In Singapore, there is the National Trades Union Congress (NTUC). They are a national confederation of trade unions as well as a network of professional associations and partners across all sectors of Singapore. Their objective is to help Singapore stay competitive and for workers to remain employable for life, which is done by enhancing the social status and well-being of its members and working people, and to build a strong, responsible and caring labor movement. The NTUC strive to help people attain gainful employment through better jobs and better living through higher wages. Besides protecting the rights and advancing the interest of the working people in Singapore, they also strive to assist working families through the various stages of their lives and moderate their cost of living (Sim, 2015).

The roles of the Employer consists of providing money and expecting returns for their money. The legal concept of property within its rights allows them to exert power and control. One of the rights is Core rights, where employers have the right to determine the objective, amount of money needed, the workforce needed in the organization and internal security practices of the organization. The other right is Operational rights, where employers have the right to hire, delegate, keep, promote, transfer employees and take disciplinary actions. Employers have to agree to provide work, pay wages and proper conditions of employment, provide acceptable health and safety standards, ensure all employees are treated fairly with no discrimination, provide sufficient training to improve the skill of employees, and provide a system where employees can seek redress for issues in the workplace. One function of the employers is to introduce policies and legal conditions in relation to the labor market so as to contribute to business growth. This can be carried out successfully if there is discussions between the government, union and managers, as well as a bipartite dialogue separately with unions and the government. The second function is to provide direct services to members. Employers are responsible for informing their employees about their mission, vision and objectives of the organization. By practicing transparency, employees will trust the organization more and feel a sense of belonging. In order to maintain a good working relationship, there must be communication.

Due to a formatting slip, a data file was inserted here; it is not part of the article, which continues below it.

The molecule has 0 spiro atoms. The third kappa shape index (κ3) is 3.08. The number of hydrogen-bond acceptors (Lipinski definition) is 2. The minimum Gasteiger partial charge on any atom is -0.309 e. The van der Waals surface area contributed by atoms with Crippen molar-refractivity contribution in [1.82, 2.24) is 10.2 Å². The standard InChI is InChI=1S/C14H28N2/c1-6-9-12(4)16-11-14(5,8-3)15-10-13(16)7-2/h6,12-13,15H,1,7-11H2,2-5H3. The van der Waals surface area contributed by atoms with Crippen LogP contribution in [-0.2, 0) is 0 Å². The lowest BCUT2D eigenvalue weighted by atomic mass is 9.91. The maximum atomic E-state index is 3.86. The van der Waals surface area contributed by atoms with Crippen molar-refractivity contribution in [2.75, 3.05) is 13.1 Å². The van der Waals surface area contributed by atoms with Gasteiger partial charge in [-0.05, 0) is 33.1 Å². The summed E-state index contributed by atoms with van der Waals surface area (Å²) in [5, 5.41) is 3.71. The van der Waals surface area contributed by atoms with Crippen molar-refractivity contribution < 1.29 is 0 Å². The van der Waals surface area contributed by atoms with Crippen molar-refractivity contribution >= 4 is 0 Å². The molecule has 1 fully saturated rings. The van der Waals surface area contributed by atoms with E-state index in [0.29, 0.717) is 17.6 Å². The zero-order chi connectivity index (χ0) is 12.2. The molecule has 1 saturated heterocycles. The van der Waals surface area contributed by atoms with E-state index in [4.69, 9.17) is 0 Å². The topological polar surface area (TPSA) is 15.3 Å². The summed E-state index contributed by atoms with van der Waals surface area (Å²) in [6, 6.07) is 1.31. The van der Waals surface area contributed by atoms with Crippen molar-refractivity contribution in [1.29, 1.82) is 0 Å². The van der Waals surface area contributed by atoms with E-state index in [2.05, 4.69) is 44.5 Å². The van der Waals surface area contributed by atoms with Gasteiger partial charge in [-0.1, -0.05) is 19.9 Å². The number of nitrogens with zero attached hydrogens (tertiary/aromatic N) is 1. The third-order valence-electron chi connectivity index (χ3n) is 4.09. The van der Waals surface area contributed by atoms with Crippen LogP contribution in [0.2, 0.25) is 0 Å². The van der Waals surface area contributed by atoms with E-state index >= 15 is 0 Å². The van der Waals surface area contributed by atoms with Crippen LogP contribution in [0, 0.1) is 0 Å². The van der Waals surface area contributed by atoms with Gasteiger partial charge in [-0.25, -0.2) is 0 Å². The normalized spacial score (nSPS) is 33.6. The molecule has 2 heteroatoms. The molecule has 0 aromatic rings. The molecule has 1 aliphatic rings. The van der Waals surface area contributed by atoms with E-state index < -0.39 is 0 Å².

In Singapore, there is the Singapore National Employers Federation. They aim to advance tripartism and enhance labor market flexibility to enable employers to implement responsible employment practices. They provide various services to employers to achieve this. They represent the key interests of employers in national tripartite committees, forums and national-level reviews. They provide a consultancy and advice to corporate members on the proper application of local labor laws, policies and tripartite guidelines. They update corporate members on the latest important developments in labor, manpower and employment issues. They also enable employers to develop sustainable and competitive workforces, and facilitate employers’ efforts to build an inclusive workforce and progressive workplaces through training programs provided by them. In addition, they provide leading-edge and timely research and information on a local HR and employment trends to enable corporate members to maintain their competitiveness.

Tripartism has assisted in increasing Singapore’s economic competitiveness, promoted harmonious labor-management relations and contributed to Singapore’s overall progress. The National Wages Council (NWC) is made up of the MOM, NTUC and SNEF. It was formed when Singapore was undergoing a period of rapid industrialization, which had resulted in workers expecting increase in wages. There were concerns that high wage expectations would lead to serious industrial disputes, which could dampen the investment climate and adversely affect the economic progress of Singapore. Thus, the NWC was set up to come up with wage guidelines to be in line with long-term economic growth, so that Singapore’s economic and social development would not be undermined. The Council meets every year to discuss and forge a national consensus on a wage and wage-related matters. Base on tripartite agreement reached during discussions, guidelines are given out on the wages for the employees.